- New York state lawmakers have adjourned for their summer recess without passing legislation that would have allowed New York City to use the design-build delivery method on eight projects, including the $1.9 billion replacement of a dilapidated section of the Brooklyn-Queens Expressway (BQE), according to Crain's New York Business.
- The bill was backed by many legislators and New York City officials, including the commissioner of the city's Department of Transportation, because it could, for the BQE alone, save up to $300 million and cut two years from the construction schedule. State Senate Majority Leader John Flanagan, however, said the issues around authorizing design-build needed more discussion.
- There is a possibility that lawmakers could pass a design-build bill when the new legislative session starts in January. If that doesn't happen, then the city will be forced to bid out the projects using standard methods, which could delay the anticipated 2020 start of construction on the BQE.
Up until the end of the latest session, design-build proponents were enthusiastic about the chances of the bill's passage. NYCDOT officials led the public charge last month in calling on lawmakers to let them use the method and pointed to the success of the $550 million Brooklyn-Queens Kosciuszko Bridge and the $4 billion Tappan Zee Bridge, both of which used design-build.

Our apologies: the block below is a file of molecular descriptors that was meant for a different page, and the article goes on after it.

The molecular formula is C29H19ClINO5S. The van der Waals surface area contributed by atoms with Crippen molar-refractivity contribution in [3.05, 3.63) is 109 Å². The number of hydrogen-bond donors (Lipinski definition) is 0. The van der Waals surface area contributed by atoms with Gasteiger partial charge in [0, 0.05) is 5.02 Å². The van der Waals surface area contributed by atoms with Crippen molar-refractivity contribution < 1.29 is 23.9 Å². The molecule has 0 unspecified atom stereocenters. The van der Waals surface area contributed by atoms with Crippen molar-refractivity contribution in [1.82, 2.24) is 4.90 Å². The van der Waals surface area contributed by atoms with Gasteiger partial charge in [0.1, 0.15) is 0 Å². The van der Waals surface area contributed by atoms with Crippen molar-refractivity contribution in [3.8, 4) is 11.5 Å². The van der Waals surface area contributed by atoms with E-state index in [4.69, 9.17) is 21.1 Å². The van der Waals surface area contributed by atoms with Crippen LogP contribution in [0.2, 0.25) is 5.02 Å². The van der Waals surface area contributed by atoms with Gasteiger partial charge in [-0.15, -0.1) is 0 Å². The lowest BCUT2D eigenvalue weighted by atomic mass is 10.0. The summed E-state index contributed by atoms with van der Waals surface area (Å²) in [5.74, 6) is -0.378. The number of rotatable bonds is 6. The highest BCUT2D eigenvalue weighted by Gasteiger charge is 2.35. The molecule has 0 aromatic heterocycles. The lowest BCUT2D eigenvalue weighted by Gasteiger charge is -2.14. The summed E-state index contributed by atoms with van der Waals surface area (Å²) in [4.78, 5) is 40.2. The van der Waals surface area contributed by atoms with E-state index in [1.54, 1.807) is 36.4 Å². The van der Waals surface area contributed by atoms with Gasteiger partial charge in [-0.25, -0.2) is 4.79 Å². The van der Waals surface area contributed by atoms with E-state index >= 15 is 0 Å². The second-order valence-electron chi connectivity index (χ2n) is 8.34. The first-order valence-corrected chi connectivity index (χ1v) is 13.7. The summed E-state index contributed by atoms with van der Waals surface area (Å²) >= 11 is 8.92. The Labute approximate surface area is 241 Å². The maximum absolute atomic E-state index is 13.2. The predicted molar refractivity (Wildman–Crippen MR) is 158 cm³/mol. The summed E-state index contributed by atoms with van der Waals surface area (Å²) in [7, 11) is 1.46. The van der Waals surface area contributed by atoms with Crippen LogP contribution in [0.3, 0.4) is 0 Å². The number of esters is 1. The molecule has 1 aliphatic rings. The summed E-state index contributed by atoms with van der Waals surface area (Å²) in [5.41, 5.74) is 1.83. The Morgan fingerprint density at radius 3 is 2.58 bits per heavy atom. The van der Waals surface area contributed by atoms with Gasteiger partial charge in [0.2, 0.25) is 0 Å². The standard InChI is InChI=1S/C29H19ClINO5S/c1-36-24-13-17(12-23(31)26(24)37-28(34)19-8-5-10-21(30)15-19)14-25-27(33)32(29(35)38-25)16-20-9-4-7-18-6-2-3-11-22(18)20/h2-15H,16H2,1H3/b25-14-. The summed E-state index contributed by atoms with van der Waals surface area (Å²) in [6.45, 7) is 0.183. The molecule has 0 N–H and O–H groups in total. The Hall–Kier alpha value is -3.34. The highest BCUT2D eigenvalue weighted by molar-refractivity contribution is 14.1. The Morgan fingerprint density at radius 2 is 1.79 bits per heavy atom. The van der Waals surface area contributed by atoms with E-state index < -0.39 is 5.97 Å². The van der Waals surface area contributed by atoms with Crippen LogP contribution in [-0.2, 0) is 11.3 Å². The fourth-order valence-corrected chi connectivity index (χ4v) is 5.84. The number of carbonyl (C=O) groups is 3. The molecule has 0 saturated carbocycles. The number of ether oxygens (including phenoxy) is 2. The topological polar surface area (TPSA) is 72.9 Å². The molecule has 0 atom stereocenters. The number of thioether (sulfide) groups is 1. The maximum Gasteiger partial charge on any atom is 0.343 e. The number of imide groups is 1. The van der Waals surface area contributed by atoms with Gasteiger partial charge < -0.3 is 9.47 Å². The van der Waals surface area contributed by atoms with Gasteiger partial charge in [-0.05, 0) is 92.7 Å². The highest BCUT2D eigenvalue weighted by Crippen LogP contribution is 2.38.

New York has increasingly used the delivery method on these and other state-funded projects like the $1 billion Javits Convention Center expansion and the $3 billion Pennsylvania Station renovation, both of which are underway and are using design–build.
Earlier this year, Cuomo proposed budget legislation that would permit a wider use of design-build throughout the state, with the exception of New York City, despite Mayor Bill de Blasio pushing for its expansion there as well.
Some opponents of design-build have argued that the delivery method isn't compatible with union project labor agreements and claim that city engineers could lose their jobs if design-build came into wide use. Bryant Farland, senior vice president at Skanska USA Building, told Construction Dive in February that the resistance to design-build could also be about a loss of control on the part of the city's agencies.